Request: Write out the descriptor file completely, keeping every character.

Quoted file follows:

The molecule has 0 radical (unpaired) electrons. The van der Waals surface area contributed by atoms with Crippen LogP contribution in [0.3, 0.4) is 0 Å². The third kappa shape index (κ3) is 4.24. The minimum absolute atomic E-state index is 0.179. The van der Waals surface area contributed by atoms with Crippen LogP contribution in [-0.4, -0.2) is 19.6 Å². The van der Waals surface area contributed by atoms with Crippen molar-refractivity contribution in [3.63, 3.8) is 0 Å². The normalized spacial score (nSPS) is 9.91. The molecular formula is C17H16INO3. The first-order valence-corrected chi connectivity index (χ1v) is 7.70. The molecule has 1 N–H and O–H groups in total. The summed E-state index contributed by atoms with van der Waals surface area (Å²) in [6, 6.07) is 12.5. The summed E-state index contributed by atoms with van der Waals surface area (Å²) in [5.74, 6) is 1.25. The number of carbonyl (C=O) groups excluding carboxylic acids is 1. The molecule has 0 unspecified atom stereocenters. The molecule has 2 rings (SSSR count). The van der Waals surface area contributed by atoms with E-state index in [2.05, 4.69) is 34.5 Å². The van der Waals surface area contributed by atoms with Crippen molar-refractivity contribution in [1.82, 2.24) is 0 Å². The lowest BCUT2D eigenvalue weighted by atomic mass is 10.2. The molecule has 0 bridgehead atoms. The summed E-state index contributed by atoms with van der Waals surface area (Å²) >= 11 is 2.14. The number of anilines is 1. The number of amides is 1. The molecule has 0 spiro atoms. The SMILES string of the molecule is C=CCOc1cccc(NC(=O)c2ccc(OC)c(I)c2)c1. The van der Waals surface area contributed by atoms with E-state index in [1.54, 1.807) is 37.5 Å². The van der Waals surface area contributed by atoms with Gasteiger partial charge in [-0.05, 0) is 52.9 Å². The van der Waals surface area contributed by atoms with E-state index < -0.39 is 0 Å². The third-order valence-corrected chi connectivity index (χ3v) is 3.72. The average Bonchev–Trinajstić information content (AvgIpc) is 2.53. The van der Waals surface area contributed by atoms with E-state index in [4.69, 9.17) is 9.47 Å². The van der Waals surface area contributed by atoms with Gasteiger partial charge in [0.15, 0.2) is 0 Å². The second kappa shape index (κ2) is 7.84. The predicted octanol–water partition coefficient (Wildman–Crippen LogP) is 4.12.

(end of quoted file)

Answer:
The molecule has 0 radical (unpaired) electrons. The van der Waals surface area contributed by atoms with Crippen LogP contribution in [0.3, 0.4) is 0 Å². The third kappa shape index (κ3) is 4.24. The minimum absolute atomic E-state index is 0.179. The van der Waals surface area contributed by atoms with Crippen LogP contribution in [-0.4, -0.2) is 19.6 Å². The van der Waals surface area contributed by atoms with Crippen molar-refractivity contribution in [3.63, 3.8) is 0 Å². The normalized spacial score (nSPS) is 9.91. The molecular formula is C17H16INO3. The first-order valence-corrected chi connectivity index (χ1v) is 7.70. The molecule has 1 N–H and O–H groups in total. The summed E-state index contributed by atoms with van der Waals surface area (Å²) in [6, 6.07) is 12.5. The summed E-state index contributed by atoms with van der Waals surface area (Å²) in [5.74, 6) is 1.25. The number of carbonyl (C=O) groups excluding carboxylic acids is 1. The molecule has 0 unspecified atom stereocenters. The molecule has 2 rings (SSSR count). The van der Waals surface area contributed by atoms with E-state index in [2.05, 4.69) is 34.5 Å². The van der Waals surface area contributed by atoms with Crippen molar-refractivity contribution in [1.82, 2.24) is 0 Å². The lowest BCUT2D eigenvalue weighted by atomic mass is 10.2. The molecule has 0 bridgehead atoms. The summed E-state index contributed by atoms with van der Waals surface area (Å²) >= 11 is 2.14. The number of anilines is 1. The number of amides is 1. The molecule has 0 spiro atoms. The SMILES string of the molecule is C=CCOc1cccc(NC(=O)c2ccc(OC)c(I)c2)c1. The van der Waals surface area contributed by atoms with E-state index in [1.54, 1.807) is 37.5 Å². The van der Waals surface area contributed by atoms with Gasteiger partial charge in [-0.05, 0) is 52.9 Å². The van der Waals surface area contributed by atoms with E-state index < -0.39 is 0 Å². The third-order valence-corrected chi connectivity index (χ3v) is 3.72. The average Bonchev–Trinajstić information content (AvgIpc) is 2.53. The van der Waals surface area contributed by atoms with E-state index in [4.69, 9.17) is 9.47 Å². The van der Waals surface area contributed by atoms with Gasteiger partial charge in [0.15, 0.2) is 0 Å². The second kappa shape index (κ2) is 7.84. The predicted octanol–water partition coefficient (Wildman–Crippen LogP) is 4.12.